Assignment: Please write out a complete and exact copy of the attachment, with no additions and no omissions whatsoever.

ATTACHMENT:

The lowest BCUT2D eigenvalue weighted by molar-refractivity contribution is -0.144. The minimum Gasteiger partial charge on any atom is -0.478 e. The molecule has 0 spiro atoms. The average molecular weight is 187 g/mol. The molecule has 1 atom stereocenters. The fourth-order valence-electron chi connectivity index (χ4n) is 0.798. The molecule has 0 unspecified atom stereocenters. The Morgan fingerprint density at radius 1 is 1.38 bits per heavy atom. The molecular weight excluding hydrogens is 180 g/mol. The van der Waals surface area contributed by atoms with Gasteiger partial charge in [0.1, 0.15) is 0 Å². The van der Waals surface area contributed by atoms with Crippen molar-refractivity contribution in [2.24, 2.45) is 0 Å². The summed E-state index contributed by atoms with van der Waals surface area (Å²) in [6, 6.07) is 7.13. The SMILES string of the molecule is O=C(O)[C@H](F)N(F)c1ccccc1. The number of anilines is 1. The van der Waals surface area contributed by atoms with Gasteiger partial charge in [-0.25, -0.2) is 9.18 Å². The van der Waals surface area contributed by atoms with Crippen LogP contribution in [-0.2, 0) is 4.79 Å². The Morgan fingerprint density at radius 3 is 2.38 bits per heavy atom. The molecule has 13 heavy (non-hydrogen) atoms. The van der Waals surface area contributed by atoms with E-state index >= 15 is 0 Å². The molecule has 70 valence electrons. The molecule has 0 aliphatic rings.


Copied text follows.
The lowest BCUT2D eigenvalue weighted by molar-refractivity contribution is -0.144. The minimum Gasteiger partial charge on any atom is -0.478 e. The molecule has 0 spiro atoms. The average molecular weight is 187 g/mol. The molecule has 1 atom stereocenters. The fourth-order valence-electron chi connectivity index (χ4n) is 0.798. The molecule has 0 unspecified atom stereocenters. The Morgan fingerprint density at radius 1 is 1.38 bits per heavy atom. The molecular weight excluding hydrogens is 180 g/mol. The van der Waals surface area contributed by atoms with Gasteiger partial charge in [0.1, 0.15) is 0 Å². The van der Waals surface area contributed by atoms with Crippen molar-refractivity contribution in [2.24, 2.45) is 0 Å². The summed E-state index contributed by atoms with van der Waals surface area (Å²) in [6, 6.07) is 7.13. The SMILES string of the molecule is O=C(O)[C@H](F)N(F)c1ccccc1. The number of anilines is 1. The van der Waals surface area contributed by atoms with Gasteiger partial charge in [-0.25, -0.2) is 9.18 Å². The van der Waals surface area contributed by atoms with Crippen LogP contribution in [-0.2, 0) is 4.79 Å². The Morgan fingerprint density at radius 3 is 2.38 bits per heavy atom. The molecule has 13 heavy (non-hydrogen) atoms. The van der Waals surface area contributed by atoms with E-state index >= 15 is 0 Å². The molecule has 70 valence electrons. The molecule has 0 aliphatic rings.